From N.H. to Moscow, and back
Russian majors take heart: Christopher S. Wren '57 credits his studies in Dartmouth's department for launching his distinguished career as a foreign correspondent for the New York Times, he said Monday in an interview with The Dartmouth.
While Wren was a reporter for the New York Times' metro section, a job opened in the newspaper's Moscow bureau. Wren took the position because he spoke Russian. He later became the bureau's chief while Leonid Brezhnev was the Soviet premiere.
"It was a rugged place to work," Wren said, remembering how he was once beaten by plain-clothes police officers and once accused of being a spy by the Soviet government.
Despite these incidents, Wren and his wife enjoyed Russian culture, he said. During his tenure in the New York Times' Moscow bureau, he made friends in the underground rock music scene and smuggled in guitar strings that they could not purchase under communism.
Wren also noted that the harsh winters did not bother him. "The climate was like Dartmouth," he said. "The snow came early and often."
Wren's career spans several continents and decades. After gaining prominence as a foreign correspondent through his work in Russia, he went on to cover the Middle East, China and South Africa in a total of more than 3,000 articles for the New York Times.
From his distinguished career, several stories stand out in Wren's memory, including his coverage of Nelson Mandela's release from prison in 1990. Despite the story being televised sooner than it could be included in a newspaper, Wren said his report provided the necessary perspective and analysis that was not included in the televised report. The article appeared on the front page of the New York Times the next day.
"Even though they scooped me on the news event, they didn't scoop me on the story," Wren said, recalling how he ran to his car and drove to the nearest phone to call his editors with the news, only to learn they were already watching the story on CNN.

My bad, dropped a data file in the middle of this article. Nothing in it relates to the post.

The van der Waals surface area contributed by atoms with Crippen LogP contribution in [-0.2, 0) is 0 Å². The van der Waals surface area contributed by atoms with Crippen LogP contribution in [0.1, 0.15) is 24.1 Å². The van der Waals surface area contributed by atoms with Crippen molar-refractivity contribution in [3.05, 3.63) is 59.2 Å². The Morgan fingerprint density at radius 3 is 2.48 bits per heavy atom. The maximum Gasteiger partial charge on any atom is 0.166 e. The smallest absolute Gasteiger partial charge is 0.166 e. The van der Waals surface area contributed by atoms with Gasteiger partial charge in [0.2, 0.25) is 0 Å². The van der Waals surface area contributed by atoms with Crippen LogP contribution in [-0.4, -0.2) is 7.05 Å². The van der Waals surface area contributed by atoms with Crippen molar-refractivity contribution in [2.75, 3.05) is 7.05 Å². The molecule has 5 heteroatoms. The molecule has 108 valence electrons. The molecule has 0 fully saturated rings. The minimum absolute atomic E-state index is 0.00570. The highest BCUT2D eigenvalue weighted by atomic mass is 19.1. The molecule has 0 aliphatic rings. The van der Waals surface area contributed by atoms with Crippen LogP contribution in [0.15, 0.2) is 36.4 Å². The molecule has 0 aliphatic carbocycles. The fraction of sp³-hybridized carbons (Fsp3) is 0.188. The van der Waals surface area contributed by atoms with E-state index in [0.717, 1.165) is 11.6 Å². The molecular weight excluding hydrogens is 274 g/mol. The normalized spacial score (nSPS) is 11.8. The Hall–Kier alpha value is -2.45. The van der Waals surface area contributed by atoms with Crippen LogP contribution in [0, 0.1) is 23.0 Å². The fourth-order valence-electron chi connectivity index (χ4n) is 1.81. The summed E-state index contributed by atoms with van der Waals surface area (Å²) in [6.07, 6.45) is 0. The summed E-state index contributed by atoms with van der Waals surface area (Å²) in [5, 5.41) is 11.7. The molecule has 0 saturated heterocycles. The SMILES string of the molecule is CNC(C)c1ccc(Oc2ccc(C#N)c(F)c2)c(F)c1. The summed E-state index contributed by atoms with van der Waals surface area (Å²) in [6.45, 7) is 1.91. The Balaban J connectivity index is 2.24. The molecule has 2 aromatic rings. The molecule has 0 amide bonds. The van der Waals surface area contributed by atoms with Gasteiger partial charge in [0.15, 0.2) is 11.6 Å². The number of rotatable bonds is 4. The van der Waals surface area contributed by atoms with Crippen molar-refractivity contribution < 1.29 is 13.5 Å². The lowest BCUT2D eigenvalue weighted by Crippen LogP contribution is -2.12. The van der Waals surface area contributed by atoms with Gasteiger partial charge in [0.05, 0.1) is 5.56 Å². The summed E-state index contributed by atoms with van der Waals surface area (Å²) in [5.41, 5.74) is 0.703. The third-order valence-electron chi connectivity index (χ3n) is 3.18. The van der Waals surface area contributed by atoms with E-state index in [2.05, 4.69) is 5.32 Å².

Events like Mandela's release from prison may be the exceptions in a reporter's career. "A lot of reporting is just waiting and standing around for people to say no comment," he said.
Wren retired from the New York Times two years ago.
Since then, he has remained active in journalism, submitting pieces for publication and working with Russian newspapers, which face challenges including government attacks on the press, low circulation and widespread corruption.
"I felt I should give something back to Russia for having launched me as a foreign correspondent," Wren said of his work with the Knight International Press Fellowships program.
The program dispatches experienced journalists to locations around the world where they train members of foreign media outlets. Wren has trained Russian journalists in both the reporting and business ends of publishing. "It's like a Peace Corps for journalists," Wren said.
During his recent trip to Russia, Wren observed many of the problems Russian journalists encounter. In Togliatta, a city in western Russia, he worked with an editor who was investigating the murder of his predecessor.
Wren said six editors were shot there in total. In another instance, Wren worked with a Russian newspaper that was evicted from its offices at the government's request.
More commonly, struggling newspapers were bought by individuals with their own agendas -- politicians, businesspeople and even those involved in organized crime. Many newspapers also published paid profiles of people or products that are not marked as advertisements.
Wren will speak more about issues facing journalists on Wednesday at 4:30 p.m. in Filene Auditorium, as part of the Montgomery Endowment's series on truth and ethics in journalism.
Wren's point, he said, was to illustrate that Russian journalists have a harder time than their American counterparts in accurately covering news.
"American journalists are spoiled," Wren said.